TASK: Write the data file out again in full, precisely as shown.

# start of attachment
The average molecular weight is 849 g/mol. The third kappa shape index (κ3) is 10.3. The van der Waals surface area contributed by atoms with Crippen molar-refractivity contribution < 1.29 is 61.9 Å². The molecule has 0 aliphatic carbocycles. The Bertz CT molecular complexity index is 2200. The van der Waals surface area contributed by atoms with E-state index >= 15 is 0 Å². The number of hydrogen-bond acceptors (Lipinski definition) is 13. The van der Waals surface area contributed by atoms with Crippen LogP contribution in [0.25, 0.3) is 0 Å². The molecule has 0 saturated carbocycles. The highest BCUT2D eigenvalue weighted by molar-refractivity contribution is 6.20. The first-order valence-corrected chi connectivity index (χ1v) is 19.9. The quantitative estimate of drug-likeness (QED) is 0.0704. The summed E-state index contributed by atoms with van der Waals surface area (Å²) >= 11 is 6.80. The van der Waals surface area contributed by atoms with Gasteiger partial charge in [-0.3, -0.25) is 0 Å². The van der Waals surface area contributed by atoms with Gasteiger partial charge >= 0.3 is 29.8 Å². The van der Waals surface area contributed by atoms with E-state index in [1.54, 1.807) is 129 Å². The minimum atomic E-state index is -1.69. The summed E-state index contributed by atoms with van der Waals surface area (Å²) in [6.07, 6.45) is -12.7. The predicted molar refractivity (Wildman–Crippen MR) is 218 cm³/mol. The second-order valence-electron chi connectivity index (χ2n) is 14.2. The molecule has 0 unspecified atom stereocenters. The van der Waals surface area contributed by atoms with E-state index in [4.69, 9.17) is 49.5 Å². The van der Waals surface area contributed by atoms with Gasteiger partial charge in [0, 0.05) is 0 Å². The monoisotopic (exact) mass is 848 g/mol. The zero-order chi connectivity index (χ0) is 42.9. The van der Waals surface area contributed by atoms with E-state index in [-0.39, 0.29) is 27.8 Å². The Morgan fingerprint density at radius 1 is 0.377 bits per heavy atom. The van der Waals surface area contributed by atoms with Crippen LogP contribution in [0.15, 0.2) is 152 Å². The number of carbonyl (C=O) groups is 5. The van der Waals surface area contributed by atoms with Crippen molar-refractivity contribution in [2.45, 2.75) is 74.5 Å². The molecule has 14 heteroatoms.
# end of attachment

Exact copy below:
The average molecular weight is 849 g/mol. The third kappa shape index (κ3) is 10.3. The van der Waals surface area contributed by atoms with Crippen molar-refractivity contribution < 1.29 is 61.9 Å². The molecule has 0 aliphatic carbocycles. The Bertz CT molecular complexity index is 2200. The van der Waals surface area contributed by atoms with E-state index >= 15 is 0 Å². The number of hydrogen-bond acceptors (Lipinski definition) is 13. The van der Waals surface area contributed by atoms with Crippen LogP contribution in [0.25, 0.3) is 0 Å². The molecule has 0 saturated carbocycles. The highest BCUT2D eigenvalue weighted by molar-refractivity contribution is 6.20. The first-order valence-corrected chi connectivity index (χ1v) is 19.9. The quantitative estimate of drug-likeness (QED) is 0.0704. The summed E-state index contributed by atoms with van der Waals surface area (Å²) >= 11 is 6.80. The van der Waals surface area contributed by atoms with Gasteiger partial charge in [-0.3, -0.25) is 0 Å². The van der Waals surface area contributed by atoms with Gasteiger partial charge >= 0.3 is 29.8 Å². The van der Waals surface area contributed by atoms with E-state index in [1.54, 1.807) is 129 Å². The minimum atomic E-state index is -1.69. The summed E-state index contributed by atoms with van der Waals surface area (Å²) in [6.07, 6.45) is -12.7. The predicted molar refractivity (Wildman–Crippen MR) is 218 cm³/mol. The second-order valence-electron chi connectivity index (χ2n) is 14.2. The molecule has 0 unspecified atom stereocenters. The van der Waals surface area contributed by atoms with E-state index in [4.69, 9.17) is 49.5 Å². The van der Waals surface area contributed by atoms with Gasteiger partial charge in [0, 0.05) is 0 Å². The monoisotopic (exact) mass is 848 g/mol. The zero-order chi connectivity index (χ0) is 42.9. The van der Waals surface area contributed by atoms with E-state index in [-0.39, 0.29) is 27.8 Å². The Morgan fingerprint density at radius 1 is 0.377 bits per heavy atom. The van der Waals surface area contributed by atoms with Crippen LogP contribution in [0.15, 0.2) is 152 Å². The number of carbonyl (C=O) groups is 5. The van der Waals surface area contributed by atoms with Crippen molar-refractivity contribution in [2.45, 2.75) is 74.5 Å². The molecule has 14 heteroatoms.